This is admirable and to be applauded. But I wondered by Maersk and Waterman would think that it’s acceptable to send a ship’s crew into harm’s way without any means of protection. If you don’t want to arm the crew, or if it’s illegal to arm the crew, fine. Put a security team on each ship the way the U.S. puts Sky Marshals on airplanes to counteract hijacking. I’m sure that security companies like Blackwater Worldwide would be happy to provide such protection.
The Pirates’ Motivation
Second, the movie did its best to give the hijackers motives that humanize them and create some rationale for their actions as well as sympathy for their poverty. Sorry, it didn’t work for me. Blowing the pirates’ boat out of the water seemed like the best response to their attack. If you change the risk-reward balance, then the “bosses” back in Somalia would not be sending poor villagers out to hijack commercial ships and hold their crews for ransom.
And clearly the piracy did not alleviate the poverty of the locals much. Their village was a sun-baked dump, what Obi-Wan Kenobi would have called, “a wretched hive of scum and villainy.” When one of the pirates bragged to Capt. Phillips that he had previously captured a Greek ship and gotten a $6 million ransom, Phillips asks him why he hasn’t then retired in luxury. The Somalis are not doing this for their own profit—they are the tools of others who take the money they extort and leave them in poverty.
Seal Team Six
Third, I just love watching our elite military teams in action. Captain Phillips was rescued by the now-famous Seal Team Six. They parachute out of a plane—something you would have to push me kicking and screaming to do—and then they tuck their arms close to their sides and dive through the air to reach their landing point faster. OMG. During the operation, their adrenalin levels may be jacked but they work coolly, calmly and professionally, putting their training into practice with none of the grandstanding, wisecracks and rash actions that we have come to expect from Hollywood’s macho “heroes.” They wait patiently for their opportunity and then they take it without hesitation. These are the government employees I want on my side if something ever goes sideways.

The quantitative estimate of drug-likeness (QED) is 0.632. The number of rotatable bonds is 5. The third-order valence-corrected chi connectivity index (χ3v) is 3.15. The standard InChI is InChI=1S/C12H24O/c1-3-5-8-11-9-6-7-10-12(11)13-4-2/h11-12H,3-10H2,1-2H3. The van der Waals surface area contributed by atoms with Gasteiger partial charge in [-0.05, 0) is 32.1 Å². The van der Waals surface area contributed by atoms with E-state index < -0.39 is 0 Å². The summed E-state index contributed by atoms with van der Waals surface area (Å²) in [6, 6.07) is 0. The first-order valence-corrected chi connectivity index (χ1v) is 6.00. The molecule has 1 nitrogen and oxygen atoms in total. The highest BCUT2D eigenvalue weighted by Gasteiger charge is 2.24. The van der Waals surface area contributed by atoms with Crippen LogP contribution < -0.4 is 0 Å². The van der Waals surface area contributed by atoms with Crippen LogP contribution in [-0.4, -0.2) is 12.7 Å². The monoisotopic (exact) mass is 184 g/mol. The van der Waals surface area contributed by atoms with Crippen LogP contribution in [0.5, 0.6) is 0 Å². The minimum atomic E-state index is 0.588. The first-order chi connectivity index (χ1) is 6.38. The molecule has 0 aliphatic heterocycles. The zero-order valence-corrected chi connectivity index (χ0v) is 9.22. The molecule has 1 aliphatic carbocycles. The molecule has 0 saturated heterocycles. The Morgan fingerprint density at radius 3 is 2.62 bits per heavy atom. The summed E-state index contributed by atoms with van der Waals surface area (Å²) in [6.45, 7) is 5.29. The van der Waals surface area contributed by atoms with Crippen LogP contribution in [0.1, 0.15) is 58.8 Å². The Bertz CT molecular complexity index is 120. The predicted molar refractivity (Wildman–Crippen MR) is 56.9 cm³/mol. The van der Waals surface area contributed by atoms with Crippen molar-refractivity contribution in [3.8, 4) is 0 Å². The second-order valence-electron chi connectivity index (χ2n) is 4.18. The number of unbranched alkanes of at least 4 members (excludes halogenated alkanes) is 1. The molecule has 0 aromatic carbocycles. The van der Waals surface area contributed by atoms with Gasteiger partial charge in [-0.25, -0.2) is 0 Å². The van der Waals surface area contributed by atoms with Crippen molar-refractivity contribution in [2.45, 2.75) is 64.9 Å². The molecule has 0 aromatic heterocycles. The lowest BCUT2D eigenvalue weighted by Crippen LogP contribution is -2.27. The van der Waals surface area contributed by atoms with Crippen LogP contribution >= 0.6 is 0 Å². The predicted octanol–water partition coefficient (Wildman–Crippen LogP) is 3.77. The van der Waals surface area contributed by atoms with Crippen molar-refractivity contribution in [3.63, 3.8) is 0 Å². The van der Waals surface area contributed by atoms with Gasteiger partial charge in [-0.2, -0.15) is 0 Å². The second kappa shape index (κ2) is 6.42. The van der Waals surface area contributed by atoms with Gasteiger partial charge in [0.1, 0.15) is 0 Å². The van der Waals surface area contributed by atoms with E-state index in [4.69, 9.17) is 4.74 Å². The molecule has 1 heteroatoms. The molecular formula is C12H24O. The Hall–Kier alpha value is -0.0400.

Captain Phillips is a terrific movie and I recommend it to anyone, teenagers on up, who want to see how a real-life action scenario played out. It’s detailed and gripping. Like Argo, it succeeds in creating dramatic tension even though the viewer already knows how it turned out.
Tom Hanks does a great job, of course—he always does. The real surprise comes from the young actors who play the Somali pirates. They are all amateurs who were recruited from the Somali community in Minneapolis and their performances are astonishing.
My husband liked Captain Phillips less once the rescue began but that’s when I was really fascinated, wondering how the U.S. Navy and Seal Team Six were going to pull it off. As they used to say on TV’s The A Team, “I love it when a plan comes together.” In Captain Phillips, the plan, and the movie, come together just fine.